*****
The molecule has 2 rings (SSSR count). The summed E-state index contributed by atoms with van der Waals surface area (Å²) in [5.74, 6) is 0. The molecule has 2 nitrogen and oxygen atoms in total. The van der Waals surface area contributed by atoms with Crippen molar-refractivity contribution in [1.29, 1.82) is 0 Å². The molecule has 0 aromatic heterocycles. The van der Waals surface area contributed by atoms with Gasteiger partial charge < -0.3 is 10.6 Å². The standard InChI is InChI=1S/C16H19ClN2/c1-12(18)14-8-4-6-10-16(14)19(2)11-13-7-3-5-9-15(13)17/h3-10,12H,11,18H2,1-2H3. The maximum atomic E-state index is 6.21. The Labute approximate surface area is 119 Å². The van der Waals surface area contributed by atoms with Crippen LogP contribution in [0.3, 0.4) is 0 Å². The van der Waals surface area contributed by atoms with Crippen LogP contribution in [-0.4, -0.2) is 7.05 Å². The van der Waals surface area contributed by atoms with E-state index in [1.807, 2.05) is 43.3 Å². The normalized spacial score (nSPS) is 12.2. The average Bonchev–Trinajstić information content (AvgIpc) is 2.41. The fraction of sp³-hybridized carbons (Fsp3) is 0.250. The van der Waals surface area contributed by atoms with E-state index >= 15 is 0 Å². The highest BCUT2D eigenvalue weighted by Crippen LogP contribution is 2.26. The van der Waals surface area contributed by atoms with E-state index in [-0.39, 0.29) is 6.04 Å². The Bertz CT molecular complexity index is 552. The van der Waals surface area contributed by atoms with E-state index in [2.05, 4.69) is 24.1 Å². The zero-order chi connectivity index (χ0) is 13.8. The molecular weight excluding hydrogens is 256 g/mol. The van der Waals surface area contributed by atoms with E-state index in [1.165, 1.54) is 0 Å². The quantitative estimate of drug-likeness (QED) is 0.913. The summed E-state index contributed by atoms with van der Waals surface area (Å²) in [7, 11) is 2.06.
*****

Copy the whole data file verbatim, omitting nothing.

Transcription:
The molecule has 2 rings (SSSR count). The summed E-state index contributed by atoms with van der Waals surface area (Å²) in [5.74, 6) is 0. The molecule has 2 nitrogen and oxygen atoms in total. The van der Waals surface area contributed by atoms with Crippen molar-refractivity contribution in [1.29, 1.82) is 0 Å². The molecule has 0 aromatic heterocycles. The van der Waals surface area contributed by atoms with Gasteiger partial charge < -0.3 is 10.6 Å². The standard InChI is InChI=1S/C16H19ClN2/c1-12(18)14-8-4-6-10-16(14)19(2)11-13-7-3-5-9-15(13)17/h3-10,12H,11,18H2,1-2H3. The maximum atomic E-state index is 6.21. The Labute approximate surface area is 119 Å². The van der Waals surface area contributed by atoms with Crippen LogP contribution in [0.3, 0.4) is 0 Å². The van der Waals surface area contributed by atoms with Crippen LogP contribution in [-0.4, -0.2) is 7.05 Å². The van der Waals surface area contributed by atoms with E-state index in [1.807, 2.05) is 43.3 Å². The normalized spacial score (nSPS) is 12.2. The average Bonchev–Trinajstić information content (AvgIpc) is 2.41. The fraction of sp³-hybridized carbons (Fsp3) is 0.250. The van der Waals surface area contributed by atoms with E-state index >= 15 is 0 Å². The highest BCUT2D eigenvalue weighted by Crippen LogP contribution is 2.26. The van der Waals surface area contributed by atoms with E-state index in [-0.39, 0.29) is 6.04 Å². The Bertz CT molecular complexity index is 552. The van der Waals surface area contributed by atoms with E-state index in [2.05, 4.69) is 24.1 Å². The zero-order chi connectivity index (χ0) is 13.8. The molecular weight excluding hydrogens is 256 g/mol. The van der Waals surface area contributed by atoms with E-state index in [1.165, 1.54) is 0 Å². The quantitative estimate of drug-likeness (QED) is 0.913. The summed E-state index contributed by atoms with van der Waals surface area (Å²) in [7, 11) is 2.06.